How Justin Tranters Facet Records and Publishing is Transforming the Music Biz From Within

How Justin Tranters Facet Records and Publishing is Transforming the Music Biz From Within

From the moment Justin Tranter took the stage as the lead singer of ‘00s rock band Semi Precious Weapons in six-inch heels and a full face of makeup, they had their eye on the bigger picture. “My goal was always to be on the cover of Forbes, not the cover of Rolling Stone,” says Tranter, “and I am just getting started.”

As the founder and CEO of Facet Records and Publishing, Tranter is revolutionizing the music industry from within and racking up massive hits in the process. Having been dropped from four record deals before breaking through as one of music’s most sought-after songwriters, Tranter has, in their own words, “seen it all.” The hitmaker’s goal is simply to do it better.

“I’m not perfect, but I do have a very different perspective than a lot of executives do,” they say. “I’m still a writer, I’m still a creator, so I’m able to understand the business challenges, the emotional challenges, and the schedule challenges.”

Since opening its doors in 2019, Facet has steadily built a diverse roster of artists, songwriters, and producers with one benchmark: “icons only.” Their definition of “an icon” includes rule-breakers, and game-changers — essentially anyone unafraid to be their true, authentic self. “I like people who make bold songs and who make bold choices,” declares Tranter.

“On the publishing side, Brandon Colbein writes really huge, dramatic, sweeping melodies that aren’t necessarily trendy,” they explain. “On the label side, Jake Wesley Rogers is so connected emotionally, but also not afraid to be over the top.” Tranter also lists producer Eren Cannata, with his mastery of horns, strings-maestro Dan Crean, and Broadway alum Brittany Campbell as other signings that reflect Facet’s ethos. “’Icons only’ is definitely a very bold mission statement, but I’m standing by it!”

And breaking new ground has worked for Tranter. “Half the time people thought I was crazy,” they say, “but I ended up here.” And by here, Tranter means at the very pinnacle of the music industry. With credits on mega-successful albums such as Dua Lipa’s “Future Nostalgia,” Lady Gaga’s “Chromatica,” and Selena Gomez’s “Rare,” they have amassed more than 40 billion streams and earned Grammy and Golden Globe nominations in addition to winning songwriter of the year at the BMI Pop Awards twice in a row.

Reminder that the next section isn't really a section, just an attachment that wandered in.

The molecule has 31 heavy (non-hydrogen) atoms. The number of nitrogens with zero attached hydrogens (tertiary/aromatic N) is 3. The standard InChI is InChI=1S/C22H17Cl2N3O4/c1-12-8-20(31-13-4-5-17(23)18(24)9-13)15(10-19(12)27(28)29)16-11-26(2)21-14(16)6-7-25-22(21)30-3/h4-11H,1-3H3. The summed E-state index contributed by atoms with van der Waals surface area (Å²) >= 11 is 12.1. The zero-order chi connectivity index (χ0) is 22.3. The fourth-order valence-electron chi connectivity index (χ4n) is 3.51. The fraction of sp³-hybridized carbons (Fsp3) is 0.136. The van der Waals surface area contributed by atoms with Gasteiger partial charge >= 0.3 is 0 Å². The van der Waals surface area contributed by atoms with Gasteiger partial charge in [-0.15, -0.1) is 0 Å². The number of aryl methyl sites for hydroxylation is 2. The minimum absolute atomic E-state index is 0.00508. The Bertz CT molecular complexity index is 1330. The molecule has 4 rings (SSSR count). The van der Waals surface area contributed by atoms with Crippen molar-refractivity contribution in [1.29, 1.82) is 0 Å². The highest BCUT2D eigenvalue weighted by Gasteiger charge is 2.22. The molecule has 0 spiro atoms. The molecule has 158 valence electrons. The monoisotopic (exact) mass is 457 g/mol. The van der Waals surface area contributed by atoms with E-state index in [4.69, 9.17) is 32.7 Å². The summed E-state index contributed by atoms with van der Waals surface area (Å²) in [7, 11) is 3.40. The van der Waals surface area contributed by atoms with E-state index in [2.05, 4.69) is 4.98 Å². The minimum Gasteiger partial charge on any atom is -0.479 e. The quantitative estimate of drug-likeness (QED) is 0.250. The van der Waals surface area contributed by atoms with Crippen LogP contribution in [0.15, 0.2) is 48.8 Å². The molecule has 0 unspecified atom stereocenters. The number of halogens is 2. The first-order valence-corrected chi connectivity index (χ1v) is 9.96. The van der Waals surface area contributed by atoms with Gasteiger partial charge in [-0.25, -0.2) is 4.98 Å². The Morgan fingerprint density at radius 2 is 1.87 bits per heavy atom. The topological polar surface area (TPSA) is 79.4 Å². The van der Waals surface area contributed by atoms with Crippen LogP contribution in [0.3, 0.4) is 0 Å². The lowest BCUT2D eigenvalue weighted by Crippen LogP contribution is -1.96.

While songwriting is still a priority (Tranter is currently working with Italian rockers Måneskin), they remain “very, very, very hands-on” at Facet, while delegating to a team that includes Director of Facet Publishing Mark Taylor, President of Facet Records Kate LaBrel, Head of Operations Jimmy Knehans, Facet House Manager Amber Jones, and Coordinator Shannon Corsi. Together, they have made the indie a major player in a short period of time.

In April, Facet had hits at five different radio formats. In May, Imagine Dragons’ “Enemy,” which was co-written by Tranter, and Dove Cameron’s “Boyfriend” — co-penned by Facet’s Skylar Stonestreet  — cracked the top five on Top 40 radio. “To have two songs in the top five, it just feels like anything’s possible,” Tranter says. “The vision is to keep breaking writers and keep having hits, but also make sure writers can pay their rent when they’re working on them.”

Tranter is addressing the latter concern by branching into film and TV including Netflix’s upcoming “Purple Hearts” and Paramount+’s highly anticipated “Grease” prequel series “Rise of the Pink Ladies.” “Not only do I love it and find it inspiring to put my brain somewhere else besides aiming for hits, it’s guaranteed sync money,” Tranter says. “Our writers are going to get paid for every song. Which does not exist in pop music.”

“I was writing at least 300 songs a year and four of those songs would make me money,” they continue. “I’ve had album cuts on the biggest albums of the year, but because the songs weren’t singles, they maybe made me $5,000. I can survive that, but new writers cannot.” Facet’s new revenue stream offers unheard-of security in the industry. “It’s changed their lives,” Tranter says. “Those sync fees are no fucking joke.”

Another way that Facet is changing the game from within is by amplifying voices that are not usually heard. As a board member of GLAAD, Tranter takes particular pride in signing queer artists. “A lot of the people that I’ve signed on the publishing and label side are queer,” they say. “They’re great and they don’t deserve to be the exception. There should be many queer people thriving and shining.”

Tranter will continue their shine, both as an executive and artist, by nurturing icons and writing hits for pop’s elite. They are even working on a theatrical project. “I will be singing on it, but I have no desire to compete in the pop or alternative space anymore,” Tranter emphasizes. “That is a young person’s game and I am proudly not a young person.” After all, building an empire takes a lot of time, determination, and energy.

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